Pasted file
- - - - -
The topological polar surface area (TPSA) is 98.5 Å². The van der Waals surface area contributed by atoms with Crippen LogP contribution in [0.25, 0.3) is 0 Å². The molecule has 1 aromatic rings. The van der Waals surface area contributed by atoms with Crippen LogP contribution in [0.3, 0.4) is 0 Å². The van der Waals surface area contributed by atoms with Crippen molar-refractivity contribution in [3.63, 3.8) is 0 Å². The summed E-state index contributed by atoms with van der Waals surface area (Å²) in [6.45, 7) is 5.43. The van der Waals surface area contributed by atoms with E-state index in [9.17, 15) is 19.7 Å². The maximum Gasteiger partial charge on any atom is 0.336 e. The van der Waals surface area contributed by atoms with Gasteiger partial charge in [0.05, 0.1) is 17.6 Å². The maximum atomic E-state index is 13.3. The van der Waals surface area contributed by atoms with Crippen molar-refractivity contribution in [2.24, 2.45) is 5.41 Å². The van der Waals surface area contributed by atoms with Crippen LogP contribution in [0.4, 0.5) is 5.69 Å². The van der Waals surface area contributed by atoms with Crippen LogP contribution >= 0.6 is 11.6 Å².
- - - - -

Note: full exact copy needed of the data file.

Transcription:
The topological polar surface area (TPSA) is 98.5 Å². The van der Waals surface area contributed by atoms with Crippen LogP contribution in [0.25, 0.3) is 0 Å². The molecule has 1 aromatic rings. The van der Waals surface area contributed by atoms with Crippen LogP contribution in [0.3, 0.4) is 0 Å². The van der Waals surface area contributed by atoms with Crippen molar-refractivity contribution in [3.63, 3.8) is 0 Å². The summed E-state index contributed by atoms with van der Waals surface area (Å²) in [6.45, 7) is 5.43. The van der Waals surface area contributed by atoms with E-state index in [9.17, 15) is 19.7 Å². The maximum Gasteiger partial charge on any atom is 0.336 e. The van der Waals surface area contributed by atoms with Gasteiger partial charge in [0.05, 0.1) is 17.6 Å². The maximum atomic E-state index is 13.3. The van der Waals surface area contributed by atoms with Crippen molar-refractivity contribution in [2.24, 2.45) is 5.41 Å². The van der Waals surface area contributed by atoms with Crippen LogP contribution in [0.4, 0.5) is 5.69 Å². The van der Waals surface area contributed by atoms with Crippen LogP contribution >= 0.6 is 11.6 Å².